"Are you houseplant or field corn?" Jim Harbaugh asks at one point in a new documentary about his goodwill trip to South America. It's a nutty question, even by Harbaugh standards. But here, on the dirt floor of a poor neighborhood of Peru, the 49ers coach manages to pull off the metaphor.

Such glimpses into Harbaugh's live-wire brain provide the best part of "Peruball: Jim Harbaugh in South America,'' which debuts Tuesday at 9 p.m. on Comcast Sports Net Bay Area.

In an otherwise languid documentary, Harbaugh perks things up with his strange, restless energy. He belts out the Michigan fight song (loudly, in English) to a group of seniors, talks smack to inanimate objects ("A piece of wood is not going to defeat me") and asks a group of children, "Who's got it better than us?"

There are a few poignant moments, too: Harbaugh breaks away from a fierce game of Peruball to sooth a crying boy who had lost his ball. The coach is surprisingly tender as he carries the boy away and helps him to a few sips of water.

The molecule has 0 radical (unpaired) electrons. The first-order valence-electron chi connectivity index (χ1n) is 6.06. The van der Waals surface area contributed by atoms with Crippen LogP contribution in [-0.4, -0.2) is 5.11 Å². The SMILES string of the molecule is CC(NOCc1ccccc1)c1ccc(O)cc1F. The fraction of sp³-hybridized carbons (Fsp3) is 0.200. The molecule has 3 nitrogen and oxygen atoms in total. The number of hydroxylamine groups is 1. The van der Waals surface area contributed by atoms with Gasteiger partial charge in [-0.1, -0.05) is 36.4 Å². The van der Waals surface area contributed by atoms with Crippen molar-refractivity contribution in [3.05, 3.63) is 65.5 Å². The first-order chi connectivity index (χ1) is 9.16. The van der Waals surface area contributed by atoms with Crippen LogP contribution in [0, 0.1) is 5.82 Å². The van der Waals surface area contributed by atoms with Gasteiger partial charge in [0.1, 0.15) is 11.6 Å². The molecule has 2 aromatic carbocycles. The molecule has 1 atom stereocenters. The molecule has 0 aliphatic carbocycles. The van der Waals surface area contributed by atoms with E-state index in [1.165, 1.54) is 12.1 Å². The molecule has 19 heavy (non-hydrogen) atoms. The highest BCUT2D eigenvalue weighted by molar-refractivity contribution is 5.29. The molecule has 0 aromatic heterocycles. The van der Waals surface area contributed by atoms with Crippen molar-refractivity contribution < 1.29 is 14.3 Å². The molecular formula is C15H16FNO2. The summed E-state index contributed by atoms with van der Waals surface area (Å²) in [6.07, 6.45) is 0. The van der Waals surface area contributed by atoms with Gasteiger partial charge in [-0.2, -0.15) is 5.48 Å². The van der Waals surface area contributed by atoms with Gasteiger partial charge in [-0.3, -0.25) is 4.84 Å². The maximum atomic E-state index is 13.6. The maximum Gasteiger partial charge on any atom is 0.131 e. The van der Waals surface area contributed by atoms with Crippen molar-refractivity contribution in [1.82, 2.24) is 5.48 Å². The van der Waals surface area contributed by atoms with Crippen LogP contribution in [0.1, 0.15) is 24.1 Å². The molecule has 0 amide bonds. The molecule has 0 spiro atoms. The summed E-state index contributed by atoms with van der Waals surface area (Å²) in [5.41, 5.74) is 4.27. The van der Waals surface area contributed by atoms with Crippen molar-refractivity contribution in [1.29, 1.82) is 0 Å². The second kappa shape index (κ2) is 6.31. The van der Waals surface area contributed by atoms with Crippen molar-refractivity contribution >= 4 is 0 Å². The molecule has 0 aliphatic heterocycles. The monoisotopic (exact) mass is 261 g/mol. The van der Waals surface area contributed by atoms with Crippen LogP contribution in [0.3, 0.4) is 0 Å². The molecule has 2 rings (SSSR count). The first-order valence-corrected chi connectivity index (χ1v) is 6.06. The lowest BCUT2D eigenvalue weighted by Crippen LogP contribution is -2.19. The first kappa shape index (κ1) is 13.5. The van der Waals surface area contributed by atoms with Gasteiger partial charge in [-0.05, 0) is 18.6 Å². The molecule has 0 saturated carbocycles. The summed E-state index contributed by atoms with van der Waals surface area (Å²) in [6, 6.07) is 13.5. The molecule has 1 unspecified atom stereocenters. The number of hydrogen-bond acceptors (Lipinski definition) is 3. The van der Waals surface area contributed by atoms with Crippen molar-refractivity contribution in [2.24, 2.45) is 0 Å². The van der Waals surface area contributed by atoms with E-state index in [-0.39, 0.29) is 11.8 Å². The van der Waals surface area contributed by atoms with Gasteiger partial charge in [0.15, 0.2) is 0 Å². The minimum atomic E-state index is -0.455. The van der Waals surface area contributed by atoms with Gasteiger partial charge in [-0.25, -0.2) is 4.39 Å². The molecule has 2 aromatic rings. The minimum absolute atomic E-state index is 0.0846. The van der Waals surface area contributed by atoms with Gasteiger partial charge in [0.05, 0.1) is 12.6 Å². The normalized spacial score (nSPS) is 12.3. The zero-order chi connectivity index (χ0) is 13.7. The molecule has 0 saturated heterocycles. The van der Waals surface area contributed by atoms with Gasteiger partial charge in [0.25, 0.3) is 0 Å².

"You can pretty much help people from the time you wake up her to the time you go to bed,'' Harbaugh says at one point.

To film "Peruball,'' CSNBA dispatched a crew led by broadcaster David Feldman and producer Sean Madison ("Out: The Glenn Burke Story") to follow the coach during his annual visit to Piura, a small town about 600 miles north of Lima. The camera captures shots of Harbaugh visiting orphanages, building houses, delivering food and teaching groups of kids how to play "Peruball" — a game of the coach's invention. It looks like the love child of football and rugby, although the rules remain elusive.


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Harbaugh has been making this trip since 2009, having learned about the mission trip through his friends at St. Raymond Catholic Church, his parish in Menlo Park.

This marked the first journey in which all of his kids came with him. And Harbaugh beams with pride as he watches Jay, James and Grace lugging around bags of rice or pounding nails.

"Growing up in Coronado, Atherton, Silicon Valley, it's very affluent. It's not real in some way,'' Harbaugh says. "To be able to see poverty ... It's hard to understand it until you see it face to face."

For additional air dates and times, visit www.csnbayarea.com